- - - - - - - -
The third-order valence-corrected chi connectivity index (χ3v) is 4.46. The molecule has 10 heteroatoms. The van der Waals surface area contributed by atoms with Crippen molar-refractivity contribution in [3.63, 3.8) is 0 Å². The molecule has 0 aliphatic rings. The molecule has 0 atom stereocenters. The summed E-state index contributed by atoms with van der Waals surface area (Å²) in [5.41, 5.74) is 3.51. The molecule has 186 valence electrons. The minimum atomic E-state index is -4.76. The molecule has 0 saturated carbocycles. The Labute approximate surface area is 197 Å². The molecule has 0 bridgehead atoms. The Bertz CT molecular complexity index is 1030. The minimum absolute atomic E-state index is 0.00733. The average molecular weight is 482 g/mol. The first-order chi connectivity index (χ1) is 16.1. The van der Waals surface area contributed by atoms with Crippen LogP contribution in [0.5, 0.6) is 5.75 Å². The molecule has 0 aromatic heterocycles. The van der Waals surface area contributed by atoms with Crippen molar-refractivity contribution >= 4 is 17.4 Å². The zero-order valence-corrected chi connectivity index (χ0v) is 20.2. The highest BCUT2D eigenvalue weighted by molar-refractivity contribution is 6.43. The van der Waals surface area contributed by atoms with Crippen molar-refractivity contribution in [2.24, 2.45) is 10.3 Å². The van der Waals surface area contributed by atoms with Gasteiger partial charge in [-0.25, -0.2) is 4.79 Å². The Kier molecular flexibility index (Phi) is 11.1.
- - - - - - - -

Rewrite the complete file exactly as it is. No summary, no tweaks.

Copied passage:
The third-order valence-corrected chi connectivity index (χ3v) is 4.46. The molecule has 10 heteroatoms. The van der Waals surface area contributed by atoms with Crippen molar-refractivity contribution in [3.63, 3.8) is 0 Å². The molecule has 0 aliphatic rings. The molecule has 0 atom stereocenters. The summed E-state index contributed by atoms with van der Waals surface area (Å²) in [5.41, 5.74) is 3.51. The molecule has 186 valence electrons. The minimum atomic E-state index is -4.76. The molecule has 0 saturated carbocycles. The Labute approximate surface area is 197 Å². The molecule has 0 bridgehead atoms. The Bertz CT molecular complexity index is 1030. The minimum absolute atomic E-state index is 0.00733. The average molecular weight is 482 g/mol. The first-order chi connectivity index (χ1) is 16.1. The van der Waals surface area contributed by atoms with Crippen LogP contribution in [0.5, 0.6) is 5.75 Å². The molecule has 0 aromatic heterocycles. The van der Waals surface area contributed by atoms with Crippen molar-refractivity contribution >= 4 is 17.4 Å². The zero-order valence-corrected chi connectivity index (χ0v) is 20.2. The highest BCUT2D eigenvalue weighted by molar-refractivity contribution is 6.43. The van der Waals surface area contributed by atoms with Crippen molar-refractivity contribution in [2.24, 2.45) is 10.3 Å². The van der Waals surface area contributed by atoms with Gasteiger partial charge in [-0.25, -0.2) is 4.79 Å². The Kier molecular flexibility index (Phi) is 11.1.